World Series of Poker Europe

EPT Grand Final Buy-In Will Now Be €5,300, Lowered from €10,600

EPT Grand Final Buy-In Will Now Be €5,300, Lowered from €10,600 0001
  • PokerStars announced that the 2016 EPT Grand Final Main Event buy-in will be €5,300, lowered from €10,600.

More big news came courtesy of courtesy of PokerStars headquarters on Tuesday, Oct. 27, with an announcement that the buy-in for the the PokerStars and Monte-Carlo®Casino European Poker Tour Grand Final Main Event will now be €5,300. Previously, the event garnered a €10,600 buy-in.

The decision comes in line with a similar one at the end of August, when PokerStars announced it was lowering the 2016 PokerStars Caribbean Adventure Main Event buy-in to $5,300 from $10,300.

"We're making these changes to bring the Grand Final more in line with other stops such as Prague and Barcelona, which have created record-breaking fields over the last couple of years, by giving a large percentage of players what they’ve been asking for — the opportunity to play more tournaments within their bankroll, while also making the Main Event more accessible to a wider number of players around the world," said Edgar Stuchly, Director of Live Events for PokerStars. "The Grand Final schedule will continue to have a wide range of buy-ins, all the way up to the incredible €100,000 Super High Roller."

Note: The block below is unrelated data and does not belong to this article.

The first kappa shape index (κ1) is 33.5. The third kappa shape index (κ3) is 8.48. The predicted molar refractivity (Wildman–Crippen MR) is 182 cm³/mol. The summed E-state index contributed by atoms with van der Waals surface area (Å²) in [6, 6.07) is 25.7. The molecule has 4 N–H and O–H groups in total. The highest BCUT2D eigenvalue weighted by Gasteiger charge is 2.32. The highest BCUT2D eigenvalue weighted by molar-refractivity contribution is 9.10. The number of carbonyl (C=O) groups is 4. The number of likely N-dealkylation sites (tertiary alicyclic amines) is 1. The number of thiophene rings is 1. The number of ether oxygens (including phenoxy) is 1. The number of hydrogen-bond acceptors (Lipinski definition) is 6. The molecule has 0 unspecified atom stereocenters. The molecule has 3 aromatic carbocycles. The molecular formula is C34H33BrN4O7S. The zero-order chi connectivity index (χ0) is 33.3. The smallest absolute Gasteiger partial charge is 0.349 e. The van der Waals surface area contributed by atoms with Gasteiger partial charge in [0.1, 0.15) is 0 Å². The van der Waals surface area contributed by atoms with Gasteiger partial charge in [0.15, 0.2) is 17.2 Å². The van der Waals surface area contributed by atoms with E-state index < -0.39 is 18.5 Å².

The EPT Grand Final Main Event has attracted an average field size of 630.5 entries through the first 11 seasons of the tour, with all years coming with the five-figure prize tag. The largest turnout was during Season 5 in 2009 with a field size of 935.

Since 2005, when the EPT kicked off with Season 1, the Euro-USD relationship hasn't been closer than it is currently. If the current market holds, a €10,600 buy-in would've been the cheapest it has ever been for American players traveling to Monte Carlo. At time of writing, €10,600 equals approximately $11,695. That's more than $2,100 less than the 11-season average of $13,850 for American players. When comparing a buy-in to the British Pound, €10,600 would've been the fourth cheapest in the history of the tour and nearly £600 cheaper than the previous 11-season average.

PokerNews caught up with some pros at EPT12 Malta to get their reaction:

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